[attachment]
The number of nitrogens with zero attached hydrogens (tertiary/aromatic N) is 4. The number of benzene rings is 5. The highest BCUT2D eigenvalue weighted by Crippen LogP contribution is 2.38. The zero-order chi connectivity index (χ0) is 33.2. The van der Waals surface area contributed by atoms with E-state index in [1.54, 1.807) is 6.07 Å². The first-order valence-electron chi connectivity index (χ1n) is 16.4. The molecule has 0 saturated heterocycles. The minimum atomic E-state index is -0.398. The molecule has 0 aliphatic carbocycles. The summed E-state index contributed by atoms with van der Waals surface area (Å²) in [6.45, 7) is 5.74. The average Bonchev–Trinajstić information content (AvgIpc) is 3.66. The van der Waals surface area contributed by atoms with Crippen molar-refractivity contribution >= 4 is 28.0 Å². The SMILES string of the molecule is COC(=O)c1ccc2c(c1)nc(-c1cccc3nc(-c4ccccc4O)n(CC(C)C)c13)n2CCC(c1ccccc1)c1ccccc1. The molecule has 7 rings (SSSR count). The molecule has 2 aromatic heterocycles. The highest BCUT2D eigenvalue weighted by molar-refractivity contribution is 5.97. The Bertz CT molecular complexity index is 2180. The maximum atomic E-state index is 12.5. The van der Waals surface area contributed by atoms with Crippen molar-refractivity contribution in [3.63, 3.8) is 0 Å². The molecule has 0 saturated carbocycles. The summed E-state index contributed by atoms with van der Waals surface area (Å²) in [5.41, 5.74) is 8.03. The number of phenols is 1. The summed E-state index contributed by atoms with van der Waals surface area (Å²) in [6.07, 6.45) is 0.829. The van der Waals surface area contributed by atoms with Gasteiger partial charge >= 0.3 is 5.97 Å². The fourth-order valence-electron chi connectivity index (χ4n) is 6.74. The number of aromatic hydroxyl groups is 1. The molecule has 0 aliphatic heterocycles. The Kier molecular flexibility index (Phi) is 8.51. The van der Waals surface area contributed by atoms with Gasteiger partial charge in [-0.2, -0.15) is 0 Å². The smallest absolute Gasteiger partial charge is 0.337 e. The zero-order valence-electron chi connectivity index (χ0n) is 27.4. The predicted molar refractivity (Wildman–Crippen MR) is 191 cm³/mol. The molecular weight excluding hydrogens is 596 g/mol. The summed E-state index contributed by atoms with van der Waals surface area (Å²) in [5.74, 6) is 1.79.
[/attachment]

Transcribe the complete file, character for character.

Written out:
The number of nitrogens with zero attached hydrogens (tertiary/aromatic N) is 4. The number of benzene rings is 5. The highest BCUT2D eigenvalue weighted by Crippen LogP contribution is 2.38. The zero-order chi connectivity index (χ0) is 33.2. The van der Waals surface area contributed by atoms with E-state index in [1.54, 1.807) is 6.07 Å². The first-order valence-electron chi connectivity index (χ1n) is 16.4. The molecule has 0 saturated heterocycles. The minimum atomic E-state index is -0.398. The molecule has 0 aliphatic carbocycles. The summed E-state index contributed by atoms with van der Waals surface area (Å²) in [6.45, 7) is 5.74. The average Bonchev–Trinajstić information content (AvgIpc) is 3.66. The van der Waals surface area contributed by atoms with Crippen molar-refractivity contribution >= 4 is 28.0 Å². The SMILES string of the molecule is COC(=O)c1ccc2c(c1)nc(-c1cccc3nc(-c4ccccc4O)n(CC(C)C)c13)n2CCC(c1ccccc1)c1ccccc1. The molecule has 7 rings (SSSR count). The molecule has 2 aromatic heterocycles. The highest BCUT2D eigenvalue weighted by molar-refractivity contribution is 5.97. The Bertz CT molecular complexity index is 2180. The maximum atomic E-state index is 12.5. The van der Waals surface area contributed by atoms with Crippen molar-refractivity contribution in [3.63, 3.8) is 0 Å². The molecule has 0 saturated carbocycles. The summed E-state index contributed by atoms with van der Waals surface area (Å²) in [5.41, 5.74) is 8.03. The number of phenols is 1. The summed E-state index contributed by atoms with van der Waals surface area (Å²) in [6.07, 6.45) is 0.829. The van der Waals surface area contributed by atoms with Gasteiger partial charge >= 0.3 is 5.97 Å². The fourth-order valence-electron chi connectivity index (χ4n) is 6.74. The number of aromatic hydroxyl groups is 1. The molecule has 0 aliphatic heterocycles. The Kier molecular flexibility index (Phi) is 8.51. The van der Waals surface area contributed by atoms with Gasteiger partial charge in [-0.2, -0.15) is 0 Å². The smallest absolute Gasteiger partial charge is 0.337 e. The zero-order valence-electron chi connectivity index (χ0n) is 27.4. The predicted molar refractivity (Wildman–Crippen MR) is 191 cm³/mol. The molecular weight excluding hydrogens is 596 g/mol. The summed E-state index contributed by atoms with van der Waals surface area (Å²) in [5.74, 6) is 1.79.